People’s views don’t make sense. People do not have nice coherent philosophies. People are not consistent, people don’t think through the implications of beliefs, people are irrational. Of course people believe what they believe for a reason, in that things have explanations. (If you drop a pen you are holding up, it falls. Why? Because you dropped it. While under the effects of gravity.) However, those reasons are not “they are perfectly rational beings who sat down and thought about it, free of all bias, and came up with their politics/philosophy/etc.” They aren’t even “they are mostly reasonable with regards to politics and came up with their political views after some deliberation”. The reasons have to do with a complex jumble of the motivators that drive humans. Humans are complicated. Humans are not anywhere near reasonable when thinking about things like politics and religion. Tribal and territorial wars sometimes bear superficial resemblance to civil discussion but only as another memetic weapon (this is a lie. Sometimes they resemble civil discussion because the participants think that civil discussion is virtuous. Humans are complicated.) Steelmanning implies that the reason behind people believing something is that it makes sense. This is, well, factually false.
Making things make sense is a fun thing to do. A lot of what we do is for fun and I tentatively support the claim that blogging is usually morally abhorrent by some theoretical version of virtue ethics which I don’t endorse but view as a good thing to point to when somebody asks what a morality is. However, assuming we have some goal beyond having fun drowning ourselves in politics, well, there is a world to save. Or information to acquire or predictions to make or whatever it is you value. Being epistemically charitable in the sense of considering the possibility that others’ ideologies are as sensible is your own is reasonable. Acting as if others’ ideologies are actually sensible isn’t. (If what you want is to gain status, charity probably works pretty well in certain communities.) I’m not sure what the advantages of a better version of steelmanning which produces more true statements are, but if we’re valuing having lots of true statements anyway we might as well try to produce more.
I’ve noticed myself being more charitable to the right. (I am not sure “the right” is the correct gerrymandering here.) The process by which this happens is something like this: when somebody expresses an opinion far enough to the left of mine, I perceive it as misguided and annoying. When somebody expresses an opinion far enough to the right of mine, I perceive it as evil and my brain yells “nobody thinks of themselves as evil, their position must make sense to them, think more.” There are confounders here: when I see a person/group accusing another person/group of being inherently evil for politics, I automatically defend the accused party, and most of such accusations are from the left (I don’t know if this is because of characteristics specific to my social circle or a wider phenomenon and I’ll need to look into it more before I can comment on causes). (As I was writing this, I checked Twitter and saw somebody calling an article about how abortion is okay “pure evil. It’s not wrongheaded, it’s not foolish, it’s not mistaken – this is pure evil.” My reaction to that was the same as my reaction is when pro-choice people talk about how evil pro-life people are—”they have different beliefs about what constitutes babies, they don’t think that [pro-life talking point]/[pro-choice talking point] is okay”) Also, nearly everyone I know to the right of me is very reasonable and ingroup-y, while a lot of the opinions to the left of me which I see are something like people I follow on tumblr for their usual non-politics content but don’t really know. When people express opinions in the second category, they frequently turn out to be some sort of mainstream tumblr leftists, for whom I feel no sympathy (I believe the positive term for “politics hipster” is “contrarian”? I usually don’t feel sympathy for ideologies with too many followers) but don’t alieve that they’re evil. This almost never happens with people to the right of me because, well, they talk about politics all the time. Boring-left people are everywhere, boring-right people are dark matter universe (if an actual Republican reads this, please let me know).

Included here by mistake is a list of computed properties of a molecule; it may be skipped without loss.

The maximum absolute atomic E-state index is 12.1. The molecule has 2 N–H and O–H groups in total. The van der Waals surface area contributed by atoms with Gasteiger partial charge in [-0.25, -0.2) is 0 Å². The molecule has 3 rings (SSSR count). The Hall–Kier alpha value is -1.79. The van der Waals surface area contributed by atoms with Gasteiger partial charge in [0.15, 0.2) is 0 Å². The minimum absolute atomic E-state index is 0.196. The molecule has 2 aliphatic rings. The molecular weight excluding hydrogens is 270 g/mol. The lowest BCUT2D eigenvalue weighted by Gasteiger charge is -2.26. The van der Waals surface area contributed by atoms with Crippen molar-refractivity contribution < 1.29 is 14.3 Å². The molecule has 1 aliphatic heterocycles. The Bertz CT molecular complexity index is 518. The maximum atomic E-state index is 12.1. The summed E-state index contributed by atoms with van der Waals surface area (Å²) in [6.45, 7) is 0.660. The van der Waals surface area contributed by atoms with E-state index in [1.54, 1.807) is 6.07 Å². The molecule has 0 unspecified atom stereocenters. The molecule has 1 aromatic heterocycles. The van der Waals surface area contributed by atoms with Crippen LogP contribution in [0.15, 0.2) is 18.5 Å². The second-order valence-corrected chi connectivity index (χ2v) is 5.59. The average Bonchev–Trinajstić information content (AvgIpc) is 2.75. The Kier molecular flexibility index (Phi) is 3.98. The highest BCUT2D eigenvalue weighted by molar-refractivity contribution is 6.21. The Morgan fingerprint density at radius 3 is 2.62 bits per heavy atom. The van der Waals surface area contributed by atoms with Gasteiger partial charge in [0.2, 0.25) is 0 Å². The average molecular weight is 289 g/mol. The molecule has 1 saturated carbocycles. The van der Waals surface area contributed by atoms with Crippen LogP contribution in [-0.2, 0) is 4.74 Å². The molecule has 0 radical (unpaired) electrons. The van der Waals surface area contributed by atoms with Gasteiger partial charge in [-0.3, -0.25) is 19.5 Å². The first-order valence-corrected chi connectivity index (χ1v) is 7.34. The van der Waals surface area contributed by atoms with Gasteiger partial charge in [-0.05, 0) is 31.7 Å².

Steelmanning has a depth-first problem. To some extent this may be peculiar to me, but it an existing effect if perhaps not as big one as I think. Much like nitpicking, it is mostly applied to that which is close by, not that which is important. Pathological steelmanning, much like pathological criticism, leads to being eaten by internet politics at no gain, though perhaps in a more dignified way. Charity and civility are good in that they make everything nicer and probably more correct (although also just closer to the mean of the group in question), but being charitable to whatever’s in your face in a way which implies a time investment leads to some unfortunate time allocation. All time-eating automatic reactions to politics which is nearby have this problem. (I do also oppose spending lots and lots of time thinking about the ideal system of government and writing blog posts about it. Um. Theoretically oppose. Not oppose in the sense of not doing it. Internet politics is great at making the people involved in it think that it matters. It’s lying. It doesn’t.) Just because we’re being nice while being eaten by politics doesn’t mean we aren’t being eaten by it.